Where you come in:
Your character will either be considered a mutant similar to something you would find in X-men I suppose, a vampire (Nothing campy! No sparkling or needing to be invited into places, but they can not pass certain forcefields and only some vampires are strong enough to go outside during the day), and last but not least you can be apart of the renegade which consists of all different types of evil creatures who kill without a care and need to be stopped. They can have up to three completely separate powers out of a plethora of powers to chose from and its completely up to you what powers you character will have regardless if they are a mutant, vampire, or member of the renegade.

Enjoy! <3
Need more information? Just Message me! Thankzz <3

Most important rule:
1. Yes their can be duplicate powers but the limit is two!
2. There are only three skeleton characters which are:
Milly
Milly is the 15 year old cousin of Ren and she is a major brat. She loves taunting Ren as much as possible. She has blonde hair and chocloate brown eyes.
Professor and| or Teacher
Runs school and|or gives out instructions.
Mr. Connor & Mrs. Marisol Hemsworth
Milly's parents and Ren's stuffy Aunt and Uncle


Please try your hardest to find a picture of who your character resembles or who you would want them to be portrayed by! If you can't find one I will send you options based on your description and if you don't like it then you will be allowed not to have a picture.
Rules
1. Don't go out of character unless necessary
1a. If you need to go out of character use parenthesis ex. (Insert out a character text here)
2. If you can't post because of some issue message me I am pretty understanding.
2a. Try to message me in a timely manner please.
3. Feel free to ask me any questions about the RP
4. OC's (Original Characters) are welcome seeing as this is an original story, but there are some spots that I made up that need to be filled as well. If no one fills them I will most likely play them.
5. If you must leave the RP please come up with a creative and intresting departure for your character ex. Death, Running away... etc.
Most important rule:
1. Yes their can be duplicate powers but the limit is two!
2. There are only three skeleton characters which are:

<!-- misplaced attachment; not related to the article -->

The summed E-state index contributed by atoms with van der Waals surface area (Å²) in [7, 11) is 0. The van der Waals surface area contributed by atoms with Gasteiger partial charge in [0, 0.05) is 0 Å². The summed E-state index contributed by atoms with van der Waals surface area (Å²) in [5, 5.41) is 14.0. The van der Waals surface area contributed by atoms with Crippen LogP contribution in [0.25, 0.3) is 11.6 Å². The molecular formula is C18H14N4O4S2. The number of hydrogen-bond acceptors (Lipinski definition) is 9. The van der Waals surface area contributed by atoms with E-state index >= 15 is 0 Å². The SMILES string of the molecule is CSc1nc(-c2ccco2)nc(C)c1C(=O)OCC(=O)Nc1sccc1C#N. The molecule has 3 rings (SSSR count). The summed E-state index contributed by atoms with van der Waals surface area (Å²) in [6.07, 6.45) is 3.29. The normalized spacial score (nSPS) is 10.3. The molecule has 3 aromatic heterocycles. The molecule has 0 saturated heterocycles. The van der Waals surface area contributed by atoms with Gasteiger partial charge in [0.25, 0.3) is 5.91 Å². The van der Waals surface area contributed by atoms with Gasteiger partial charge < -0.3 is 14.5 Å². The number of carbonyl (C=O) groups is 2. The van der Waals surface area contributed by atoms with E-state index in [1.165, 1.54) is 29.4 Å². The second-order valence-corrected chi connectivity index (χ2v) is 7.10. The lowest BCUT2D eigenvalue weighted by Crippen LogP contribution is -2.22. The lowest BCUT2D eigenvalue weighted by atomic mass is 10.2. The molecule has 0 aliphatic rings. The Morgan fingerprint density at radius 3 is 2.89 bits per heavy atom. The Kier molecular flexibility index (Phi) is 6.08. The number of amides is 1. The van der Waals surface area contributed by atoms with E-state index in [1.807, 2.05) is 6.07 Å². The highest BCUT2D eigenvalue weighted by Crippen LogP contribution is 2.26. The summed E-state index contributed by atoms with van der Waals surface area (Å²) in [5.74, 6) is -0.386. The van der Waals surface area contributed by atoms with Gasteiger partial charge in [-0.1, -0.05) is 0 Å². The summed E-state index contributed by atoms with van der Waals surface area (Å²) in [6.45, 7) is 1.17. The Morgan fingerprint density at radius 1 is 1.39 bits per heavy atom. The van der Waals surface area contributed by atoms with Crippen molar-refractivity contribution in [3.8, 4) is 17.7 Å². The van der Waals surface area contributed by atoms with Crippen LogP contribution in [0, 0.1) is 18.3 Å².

Milly
Milly is the 15 year old cousin of Ren and she is a major brat. She loves taunting Ren as much as possible. She has blonde hair and chocloate brown eyes. [Played by Me Unless someone else wants her]
Professor and| or Teacher
Runs school and|or gives out instructions.
Mr. Connor & Mrs. Marisol Hemsworth
Milly's parents and Ren's stuffy Aunt and Uncle

Please try your hardest to find a picture of who your character resembles or who you would want them to be portrayed by! If you can't find one I will send you options based on your description and if you don't like it then you will be allowed not to have a picture.
ImageImage

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Re: Plagiarism and your written works

Tips: 0.00 INK Postby Majorasretribution on Sun Jul 03, 2011 4:44 pm

So this just applies to stuff that's actually copyrighted and protected by patent law right? For protecting the site on legal grounds?

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Re: Plagiarism and your written works

Tips: 0.00 INK Postby Jag on Tue Jul 05, 2011 11:46 am

Patent law is something entirely different than copyright and has absolutely nothing to do with the expression of ideas. Patent law protects inventions and technical creations.

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Re: Plagiarism and your written works

Tips: 0.00 INK Postby Majorasretribution on Sun Jan 01, 2012 12:26 am

Okay then. Thanks for the clarification even if that doesn't answer my question.

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Re: Plagiarism and your written works

Tips: 0.00 INK Postby Jag on Sun Jan 01, 2012 2:13 am

Could you clarify your question? I'm not entirely sure exactly what you're asking. Anyone who creates an original work that is copyrightable automatically owns a copyright in that work without any further need to register, give notice, or put any formal language or symbol anywhere on the work. Anyone who then infringes on that work could be liable for that infringement to the rightful owner of that copyright.

What exactly are you asking?

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Re: Plagiarism and your written works

Tips: 0.00 INK Postby Alura--x--Uneii on Sun Jun 23, 2013 2:40 pm

As far as this goes, what about making references to other works or parodies? I see this all the time in anime and games then again Japan copyright laws are different than ours but if you wanted to do that in a book; do you need permission?